Games

Free game updates are awesome for everyone except new players

dead cells

You wouldn’t complain about a free lunch, would you? Well, maybe you would – if lunch was something you’d never eaten before and it came with paraphernalia you’d never used before and no one told you how to actually consume it. That’s kinda how I feel when I pick up Dead Cells for the first time. Although it is technically the second time…

I played Dead Cells for the first time long before it came out. I happened to be at a French indie game convention and there happened to be these two French game developers looking for journalists to try their game in development and I happened to be the only journalist there. They sat me down at a table, opened a laptop and showed me a game called Dead Cells.

I remember feeling a bit distracted. Most of the time when someone corners you at an event it means they don’t have a booth and that means they don’t have the resources to have a booth and that means it’s probably their first game and it’s not them does. I do not have much money. It doesn’t Necessary means the game is bad, and this particular case proves that, but it makes me a little more cautious.

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Oooooooh, preeeetty

I didn’t have to be careful at all. It only took me a minute or so to forget what I had done before because I had never seen a game that looked like Dead Cells. It’s got this gorgeous, detailed, rotoscopic-looking pixel animation that’s fluid and expressive despite its aesthetic limitations, and it’s excitingly colorful without being overwhelmingly saturated. I haven’t played long but it stuck in my head.

When it came out, I quickly realized that Motion Twin, the developers, needed nothing from me – the world loved them at once. So I put off playing for a while. A long during. It’s always on sale here and there, always getting new DLC, always getting massive free updates, even four years after release, so I thought, I’ll just wait a bit longer and then it’ll have the most content. It makes sense to play it according to All content is there. Right?

There’s nothing wrong with having too much choice and too much learning, but it is a lot

I bought Dead Cells in a sale a few weeks ago and once I had started to let go of my Slay The Spire obsession I gave it a try. I was immediately overwhelmed. There were billions of weapons, tons of choices, and tons of new content added before I even got to know most of the old content. It felt like showing up to a small family dinner, only to find it was actually a three thousand course mega buffet. There’s nothing wrong with having too much choice and too much learning, but it is a lotand I wonder if discovering everything as it was released would have felt more exciting and organic rather than all at once.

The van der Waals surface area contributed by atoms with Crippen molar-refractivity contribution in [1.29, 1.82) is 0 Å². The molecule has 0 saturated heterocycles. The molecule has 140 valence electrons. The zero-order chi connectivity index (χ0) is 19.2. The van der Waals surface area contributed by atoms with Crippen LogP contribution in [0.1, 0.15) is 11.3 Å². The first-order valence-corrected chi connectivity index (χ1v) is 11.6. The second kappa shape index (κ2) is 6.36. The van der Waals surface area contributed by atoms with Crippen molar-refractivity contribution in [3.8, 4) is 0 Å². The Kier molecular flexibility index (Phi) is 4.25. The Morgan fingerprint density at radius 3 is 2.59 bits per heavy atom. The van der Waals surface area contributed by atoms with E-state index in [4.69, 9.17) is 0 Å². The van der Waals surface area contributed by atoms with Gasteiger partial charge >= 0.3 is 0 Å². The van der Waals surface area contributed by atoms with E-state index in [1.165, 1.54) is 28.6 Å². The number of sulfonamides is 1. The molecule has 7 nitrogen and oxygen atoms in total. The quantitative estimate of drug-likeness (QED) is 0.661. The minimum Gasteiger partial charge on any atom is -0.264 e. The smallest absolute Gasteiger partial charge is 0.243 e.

For the record, I’m enjoying it immensely… I just wish I could enjoy it at my own pace, rather than feeling like everyone has about 20 updates worth of content behind them. And just check out the patch notes! They are very confusing for a poor Dead Cells idiot like me!

Dead Cells is far from the first or worst example of this. Many games these days, especially the mega-successful ones, are kept alive with updates galore, and you’ve probably had the experience of booting up a game only to be greeted with 50 messages about all the DLCs and patches and new content came with it.

The worst example, and I hope you’ll forgive me for talking about a non-Nintendo game on this Nintendo website, is destiny 2.

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This feels like reading the first page of a sci-fi novel series (Image: Destiny 2)

I don’t play a lot of MMO-style games, so maybe that’s common, but opening Destiny 2 for the first time was like going into a PhD class in theoretical physics. I didn’t understand any of the jargon. All I wanted to do was shoot aliens with my buddies. But my buddies had more levels than me, better weapons than me, and were about thirty seasons ahead of me in content, and Destiny 2’s onboarding is about as beginner-friendly as the cockpit of an airplane.

Opening Destiny 2 for the first time was like walking into a PhD class in Theoretical Physics

I wasn’t allowed to do anything until I hit a certain level cap. I did not know it how hitting the level cap because it didn’t tell me what to do to get XP. I wasn’t allowed to hang out with my friends until I did some tutorial levels, but I had no idea what tutorial levels those were became because my quests were full of confusing update stuff. Also, there were too many currencies, too many NPCs to talk to, and I just wanted to wear cool space clothes! Gah!!

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One of the systems added in Dead Cells is this one which I don’t understand yet

I feel like a minor complainer, Colin, for whining about having too much free stuff, but I’m wondering if the further developers will move away from the release as they get further from their new players. It’s probably a lot easier (and more fun) to take care of your existing player base, add new features, expand loved ones, nerf hated ones… but sometimes I just want a chance to learn how to play the game with a bog standard, play Sword and Shield before unlocking the Double-Exotic Super Master SteelFlame Shotgun Halberd +5 With 80% Knockback On A 22DPS Parry. Please.

Have you had this experience? Do you think games should update their tutorials alongside new content? Let us know your thoughts in the comments.

https://www.nintendolife.com/features/soapbox-free-game-updates-are-fantastic-for-everyone-except-new-players Free game updates are awesome for everyone except new players

Fry Electronics Team

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